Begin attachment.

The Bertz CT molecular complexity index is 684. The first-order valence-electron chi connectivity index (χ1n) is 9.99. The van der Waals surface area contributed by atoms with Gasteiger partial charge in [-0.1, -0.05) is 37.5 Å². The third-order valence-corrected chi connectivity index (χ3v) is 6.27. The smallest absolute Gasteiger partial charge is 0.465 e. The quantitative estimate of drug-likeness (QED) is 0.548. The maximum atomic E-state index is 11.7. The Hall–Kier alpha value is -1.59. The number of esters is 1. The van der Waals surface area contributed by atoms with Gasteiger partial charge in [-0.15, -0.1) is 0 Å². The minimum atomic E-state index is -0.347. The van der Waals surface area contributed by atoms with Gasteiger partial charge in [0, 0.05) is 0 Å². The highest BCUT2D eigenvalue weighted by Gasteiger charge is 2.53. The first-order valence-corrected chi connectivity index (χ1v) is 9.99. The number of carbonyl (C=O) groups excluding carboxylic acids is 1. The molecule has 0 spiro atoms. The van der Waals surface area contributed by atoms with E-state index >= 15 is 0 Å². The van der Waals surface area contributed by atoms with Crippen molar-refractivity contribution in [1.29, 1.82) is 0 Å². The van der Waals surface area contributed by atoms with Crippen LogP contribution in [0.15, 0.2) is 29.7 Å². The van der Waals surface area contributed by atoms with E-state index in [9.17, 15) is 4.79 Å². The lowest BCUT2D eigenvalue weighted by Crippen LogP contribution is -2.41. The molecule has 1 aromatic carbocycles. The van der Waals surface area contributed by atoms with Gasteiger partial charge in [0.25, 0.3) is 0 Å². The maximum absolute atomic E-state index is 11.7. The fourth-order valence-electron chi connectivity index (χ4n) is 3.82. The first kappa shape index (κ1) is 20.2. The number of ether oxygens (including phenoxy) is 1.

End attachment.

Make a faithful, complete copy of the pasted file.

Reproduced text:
The Bertz CT molecular complexity index is 684. The first-order valence-electron chi connectivity index (χ1n) is 9.99. The van der Waals surface area contributed by atoms with Gasteiger partial charge in [-0.1, -0.05) is 37.5 Å². The third-order valence-corrected chi connectivity index (χ3v) is 6.27. The smallest absolute Gasteiger partial charge is 0.465 e. The quantitative estimate of drug-likeness (QED) is 0.548. The maximum atomic E-state index is 11.7. The Hall–Kier alpha value is -1.59. The number of esters is 1. The van der Waals surface area contributed by atoms with Gasteiger partial charge in [-0.15, -0.1) is 0 Å². The minimum atomic E-state index is -0.347. The van der Waals surface area contributed by atoms with Gasteiger partial charge in [0, 0.05) is 0 Å². The highest BCUT2D eigenvalue weighted by Gasteiger charge is 2.53. The first-order valence-corrected chi connectivity index (χ1v) is 9.99. The number of carbonyl (C=O) groups excluding carboxylic acids is 1. The molecule has 0 spiro atoms. The van der Waals surface area contributed by atoms with E-state index >= 15 is 0 Å². The van der Waals surface area contributed by atoms with Crippen molar-refractivity contribution in [1.29, 1.82) is 0 Å². The van der Waals surface area contributed by atoms with Crippen LogP contribution in [0.15, 0.2) is 29.7 Å². The van der Waals surface area contributed by atoms with E-state index in [9.17, 15) is 4.79 Å². The lowest BCUT2D eigenvalue weighted by Crippen LogP contribution is -2.41. The molecule has 1 aromatic carbocycles. The van der Waals surface area contributed by atoms with Gasteiger partial charge in [0.25, 0.3) is 0 Å². The maximum absolute atomic E-state index is 11.7. The fourth-order valence-electron chi connectivity index (χ4n) is 3.82. The first kappa shape index (κ1) is 20.2. The number of ether oxygens (including phenoxy) is 1.